The next advancement came in the mid-90s with the introduction of follicular unit transplant techniques, pioneered by doctors who wanted to preserve as much healthy hair as possible. This method used very precise measurements for the density of donor hair, allowing surgeons to harvest the exact number of quality hairs necessary for complete coverage.
This technique also had the advantage of giving surgeons the ability to perform “mega sessions” in which hundreds – in some cases, thousands – of individual follicle transplants could be completed in a span of just a few hours.
Patients who undergo FUT are more likely to hold onto healthy hair in the recipient area, enjoy greater density in key areas, and are not compelled to return for repeat surgeries in the future. While many doctors still perform micrografting, FUT became more popular as the 21st century progressed and is now considered the gold standard of hair transplantation.
Today, hair transplantation is extremely precise, with high rates of patient satisfaction. Methods like FUT have advanced further, allowing surgeons to graft up to 50 hairs per square centimeter depending on the quality of the follicles – far more than previously possible.
Because follicular units have been identified as so durable and predictable, we’re seeing a return to the old-school graft technique with a modern touch. The method known as Follicular Unit Excision has become increasingly popular for patients who want to avoid the horizontal “strip” scar across the back of the neck that usually comes with FUT.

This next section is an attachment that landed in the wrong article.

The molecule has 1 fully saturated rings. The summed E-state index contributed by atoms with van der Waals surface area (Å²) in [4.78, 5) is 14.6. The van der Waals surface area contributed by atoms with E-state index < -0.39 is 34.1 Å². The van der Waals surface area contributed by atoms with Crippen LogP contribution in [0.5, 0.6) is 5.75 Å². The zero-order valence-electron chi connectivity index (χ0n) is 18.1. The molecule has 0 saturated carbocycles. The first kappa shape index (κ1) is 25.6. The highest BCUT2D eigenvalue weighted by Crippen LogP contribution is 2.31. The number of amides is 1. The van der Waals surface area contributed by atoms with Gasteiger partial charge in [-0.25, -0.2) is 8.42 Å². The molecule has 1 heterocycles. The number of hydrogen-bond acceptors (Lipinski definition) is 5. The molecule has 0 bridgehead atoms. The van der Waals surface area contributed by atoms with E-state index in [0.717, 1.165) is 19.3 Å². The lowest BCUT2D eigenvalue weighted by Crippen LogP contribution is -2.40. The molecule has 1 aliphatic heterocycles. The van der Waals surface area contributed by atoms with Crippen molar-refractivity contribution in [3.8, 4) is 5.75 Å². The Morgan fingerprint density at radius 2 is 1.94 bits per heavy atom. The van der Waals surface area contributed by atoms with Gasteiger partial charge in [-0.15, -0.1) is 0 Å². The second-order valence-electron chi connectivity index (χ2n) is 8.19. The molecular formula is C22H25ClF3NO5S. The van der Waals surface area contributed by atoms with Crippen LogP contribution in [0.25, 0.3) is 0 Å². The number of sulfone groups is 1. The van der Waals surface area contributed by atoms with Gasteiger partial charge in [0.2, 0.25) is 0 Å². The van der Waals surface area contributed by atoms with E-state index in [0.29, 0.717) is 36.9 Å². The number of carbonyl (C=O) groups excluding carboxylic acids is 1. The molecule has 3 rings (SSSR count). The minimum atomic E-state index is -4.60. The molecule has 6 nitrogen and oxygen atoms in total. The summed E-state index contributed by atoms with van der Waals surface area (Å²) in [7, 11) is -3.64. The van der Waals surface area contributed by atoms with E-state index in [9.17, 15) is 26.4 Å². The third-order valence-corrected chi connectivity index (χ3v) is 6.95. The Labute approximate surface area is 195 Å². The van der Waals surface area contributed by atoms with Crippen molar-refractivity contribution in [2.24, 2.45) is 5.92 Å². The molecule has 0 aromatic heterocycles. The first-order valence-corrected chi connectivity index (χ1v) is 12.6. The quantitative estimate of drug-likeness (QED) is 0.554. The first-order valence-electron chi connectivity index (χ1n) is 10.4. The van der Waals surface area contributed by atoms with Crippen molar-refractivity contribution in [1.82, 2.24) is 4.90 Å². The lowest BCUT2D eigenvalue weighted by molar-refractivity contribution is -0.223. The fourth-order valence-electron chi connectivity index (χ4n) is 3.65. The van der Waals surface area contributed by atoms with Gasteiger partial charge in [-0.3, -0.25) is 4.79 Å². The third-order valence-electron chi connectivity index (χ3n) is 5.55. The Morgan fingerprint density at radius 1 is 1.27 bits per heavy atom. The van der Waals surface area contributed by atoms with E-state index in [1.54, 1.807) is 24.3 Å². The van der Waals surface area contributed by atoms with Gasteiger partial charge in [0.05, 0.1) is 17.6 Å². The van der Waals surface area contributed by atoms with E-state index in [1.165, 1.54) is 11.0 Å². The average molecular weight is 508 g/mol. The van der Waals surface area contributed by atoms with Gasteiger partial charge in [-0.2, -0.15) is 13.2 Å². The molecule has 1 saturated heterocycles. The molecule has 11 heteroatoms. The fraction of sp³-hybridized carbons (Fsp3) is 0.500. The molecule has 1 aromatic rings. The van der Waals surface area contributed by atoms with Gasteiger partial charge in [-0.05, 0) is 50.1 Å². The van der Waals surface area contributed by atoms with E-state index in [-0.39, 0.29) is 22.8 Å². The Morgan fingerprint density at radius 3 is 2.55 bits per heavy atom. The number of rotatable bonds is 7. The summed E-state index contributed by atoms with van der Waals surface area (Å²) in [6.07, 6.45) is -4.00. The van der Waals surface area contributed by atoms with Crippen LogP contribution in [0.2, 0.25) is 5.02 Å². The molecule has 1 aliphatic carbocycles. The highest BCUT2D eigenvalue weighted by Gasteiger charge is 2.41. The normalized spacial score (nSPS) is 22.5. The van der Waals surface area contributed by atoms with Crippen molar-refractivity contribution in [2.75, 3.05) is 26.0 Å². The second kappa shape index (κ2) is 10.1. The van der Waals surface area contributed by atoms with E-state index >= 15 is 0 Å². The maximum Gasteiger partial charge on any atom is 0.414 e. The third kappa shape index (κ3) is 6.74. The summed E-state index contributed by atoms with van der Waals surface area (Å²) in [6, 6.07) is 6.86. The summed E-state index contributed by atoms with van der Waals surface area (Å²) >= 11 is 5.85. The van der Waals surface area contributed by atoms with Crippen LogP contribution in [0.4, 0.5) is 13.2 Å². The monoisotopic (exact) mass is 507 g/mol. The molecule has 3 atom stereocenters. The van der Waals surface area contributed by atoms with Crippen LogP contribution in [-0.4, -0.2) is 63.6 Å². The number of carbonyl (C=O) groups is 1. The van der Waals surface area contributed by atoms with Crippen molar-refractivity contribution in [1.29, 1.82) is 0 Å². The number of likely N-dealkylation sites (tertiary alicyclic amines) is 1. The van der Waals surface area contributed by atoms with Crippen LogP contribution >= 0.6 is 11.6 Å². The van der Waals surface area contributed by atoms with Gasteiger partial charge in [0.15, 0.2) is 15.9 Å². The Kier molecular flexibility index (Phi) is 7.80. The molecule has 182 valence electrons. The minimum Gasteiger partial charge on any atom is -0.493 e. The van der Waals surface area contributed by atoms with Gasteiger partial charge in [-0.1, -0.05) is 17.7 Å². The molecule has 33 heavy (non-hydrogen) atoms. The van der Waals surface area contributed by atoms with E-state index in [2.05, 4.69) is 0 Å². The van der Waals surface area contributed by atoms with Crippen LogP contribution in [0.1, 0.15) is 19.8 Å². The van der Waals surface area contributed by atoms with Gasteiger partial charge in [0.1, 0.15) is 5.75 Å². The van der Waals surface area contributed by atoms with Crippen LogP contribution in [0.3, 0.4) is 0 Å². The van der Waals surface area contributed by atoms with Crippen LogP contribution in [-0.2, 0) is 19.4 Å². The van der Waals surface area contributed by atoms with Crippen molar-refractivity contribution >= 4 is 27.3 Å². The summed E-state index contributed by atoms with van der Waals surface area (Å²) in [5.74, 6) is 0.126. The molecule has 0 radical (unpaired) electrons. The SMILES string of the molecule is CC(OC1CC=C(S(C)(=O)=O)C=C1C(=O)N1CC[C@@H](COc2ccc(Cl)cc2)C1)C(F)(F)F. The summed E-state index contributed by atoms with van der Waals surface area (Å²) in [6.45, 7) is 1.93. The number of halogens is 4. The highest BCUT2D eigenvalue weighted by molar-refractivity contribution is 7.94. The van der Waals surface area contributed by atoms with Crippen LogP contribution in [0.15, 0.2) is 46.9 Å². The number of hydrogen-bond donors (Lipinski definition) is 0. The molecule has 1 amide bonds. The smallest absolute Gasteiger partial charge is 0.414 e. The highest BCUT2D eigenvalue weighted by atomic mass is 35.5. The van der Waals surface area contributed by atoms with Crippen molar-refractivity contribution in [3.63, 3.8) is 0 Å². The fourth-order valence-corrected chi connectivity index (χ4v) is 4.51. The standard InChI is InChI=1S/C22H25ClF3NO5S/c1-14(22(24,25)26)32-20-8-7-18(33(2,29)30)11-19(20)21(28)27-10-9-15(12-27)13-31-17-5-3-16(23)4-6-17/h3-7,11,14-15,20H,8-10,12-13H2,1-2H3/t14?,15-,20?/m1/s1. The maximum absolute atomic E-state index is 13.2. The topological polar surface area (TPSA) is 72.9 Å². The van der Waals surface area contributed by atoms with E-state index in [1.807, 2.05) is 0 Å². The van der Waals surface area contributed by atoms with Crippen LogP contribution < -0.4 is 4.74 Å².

With FUE, surgeons can identify individual follicle units within the donor area and pinpoint them for extraction in a patchwork pattern. The result is a more aesthetic look for patients who shave the back of their head and prefer a slightly quicker recovery time.
FUE still has a ways to go and remains a bit more pricey than FUT, but more clinics are investing in the tools and skills required. Expect to see FUE methods become more comparable to FUT in efficiency and cost-effectiveness over the coming years.
Consultation is Key
Hair transplantation is nearly universal at this point, with clinics worldwide practicing FUT and FUE methods with great success and satisfied patients. For men and women looking to undergo hair transplant surgery, it’s vitally important that they take the time to perform adequate research and find a medical professional with a track record for excellence.
Rather than falling into the trap of self-diagnosing based on internet pictures and speculation, patients should always speak one-on-one with a hair restoration specialist to determine the best game plan for their unique circumstances.
Hair loss experts are not only skilled in surgical techniques, but they also help guide patients through the post-op recovery process and ensure that results stay in place for the long term.
Transplantation is just a part of the hair restoration journey, and the best doctors will provide a complete blueprint for results rather than just a single procedure.
Want to see if Hair Transplantation is the right fit for you?
Speak with a Jae Pak, MD today.